By way of preface:
The "Jewish Spirituality" mailing list is an outgrowth of several conversations in which people told me that they felt "alone" in their quest to develop their relationship with Gd. I knew they weren't alone, just from my own interactions with other people, and so I extended an invitation to the Jewish community of Rhode Island to join in a weekly mailing list exploring issues within their relationship with HaShem.
Many of the messages posted on the list reflect people's personal struggles and sensitivities. As a result, some of the people who post remarks on this list opt to do so anonymously; they send me the e-mail, and I drop their names. The list is "blind cc'd," as well, so that no one knows who else is on the list. Our goal is that the members of this list should draw strength and inspiration from the words of their peers, and thereby continue to develop as Jews.
If you would like to join the list, please e-mail me at email@example.com.
Jewish Spirituality - Volume 27
Putting Spirituality to Work
Judging for the Good
Subject: We're Back?
By: Mordechai Torczyner
This list has just endured a dormant 6 weeks, but I have received posts which I hope will serve to revive it. Judaism demands introspection, and introspection can sometimes benefit from outside contributions - that's why we're here, to contribute and to be contributed to.
Welcome back, then, and let's see what happens!
Have a good Shabbos,
Subject: An Appeal
By: Scott Spiegler
I miss this list. I've noticed its disappearance in the past month or so and have felt sorry that folks weren't making the time to post to it.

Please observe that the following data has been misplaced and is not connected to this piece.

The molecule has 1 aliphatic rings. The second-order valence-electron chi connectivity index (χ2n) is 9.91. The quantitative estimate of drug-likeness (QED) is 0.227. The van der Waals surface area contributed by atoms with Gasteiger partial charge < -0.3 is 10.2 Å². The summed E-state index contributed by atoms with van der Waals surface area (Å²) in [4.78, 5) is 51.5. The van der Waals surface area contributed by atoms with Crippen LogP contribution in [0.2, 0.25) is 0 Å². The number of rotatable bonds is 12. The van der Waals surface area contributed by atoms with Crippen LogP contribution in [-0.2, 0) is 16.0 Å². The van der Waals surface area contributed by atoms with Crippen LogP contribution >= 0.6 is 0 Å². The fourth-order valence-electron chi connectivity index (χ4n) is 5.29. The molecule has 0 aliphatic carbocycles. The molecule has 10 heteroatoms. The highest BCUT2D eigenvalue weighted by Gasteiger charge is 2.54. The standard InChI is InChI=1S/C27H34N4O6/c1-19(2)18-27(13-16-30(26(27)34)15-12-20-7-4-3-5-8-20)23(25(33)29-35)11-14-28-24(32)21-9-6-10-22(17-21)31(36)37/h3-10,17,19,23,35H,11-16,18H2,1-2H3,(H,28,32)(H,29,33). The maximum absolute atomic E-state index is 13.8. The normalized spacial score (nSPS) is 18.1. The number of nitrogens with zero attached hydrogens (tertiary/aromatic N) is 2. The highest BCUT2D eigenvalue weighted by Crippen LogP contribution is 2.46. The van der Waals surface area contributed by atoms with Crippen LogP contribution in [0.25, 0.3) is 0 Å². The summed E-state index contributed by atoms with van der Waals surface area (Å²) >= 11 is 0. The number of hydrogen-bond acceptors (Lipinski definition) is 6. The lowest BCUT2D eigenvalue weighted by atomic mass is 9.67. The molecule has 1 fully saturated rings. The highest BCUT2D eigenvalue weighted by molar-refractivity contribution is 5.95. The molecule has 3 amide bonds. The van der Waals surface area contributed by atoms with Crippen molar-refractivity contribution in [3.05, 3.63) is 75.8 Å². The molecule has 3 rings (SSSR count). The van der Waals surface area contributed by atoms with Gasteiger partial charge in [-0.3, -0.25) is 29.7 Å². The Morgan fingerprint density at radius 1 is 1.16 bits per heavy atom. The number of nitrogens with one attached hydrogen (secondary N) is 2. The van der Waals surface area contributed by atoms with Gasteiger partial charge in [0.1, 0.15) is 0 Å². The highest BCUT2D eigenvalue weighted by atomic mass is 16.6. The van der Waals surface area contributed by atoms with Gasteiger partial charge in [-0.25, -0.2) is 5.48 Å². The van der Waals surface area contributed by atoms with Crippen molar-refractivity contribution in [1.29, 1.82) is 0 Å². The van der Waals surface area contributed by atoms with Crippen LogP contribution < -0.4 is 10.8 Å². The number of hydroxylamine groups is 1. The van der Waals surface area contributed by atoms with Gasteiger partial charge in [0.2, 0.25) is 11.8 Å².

I am making an appeal here to revive it, as I really do believe that it is an invaluable resource that deserves our time and interest.
By not posting to the list and letting it die, we are saying that reflecting on our spiritual growth is not important enough to make the time for in our lives. Even if a person were to think about it themselves and not write to this list, it is a withholding of vital information and experience from which you can learn and to which you can contribute. Sharing ways in which you have been successful in spiritual growth is another variant of Ahavas Yisrael. It is giving something of value to another Jew who can benefit from your/our collective experience.
I know we are all busy. I know that we have many obligations in this life. I ask you to dig deep and not let this list disappear for good. I know I felt frustrated personally in posting to this list and not
getting responses to my messages. It needs to be a shared responsibility for this list to survive. We need to say what is in our hearts and minds vis-a-vis, G-d and the Jewish community.
We have to fight the impulse to say, "I'd love to post, but I don't have the time". We need to make the time. We will never find it. We have to fight the impulse to say, "I'd love to post, but I don't have anything useful to say". You do have something useful to say. You are a Jew struggling with many of the same issues that others are. Please tell us about your experiences, your frustrations and your victories in whatever words feel right. You needn't share specifics. Talk about your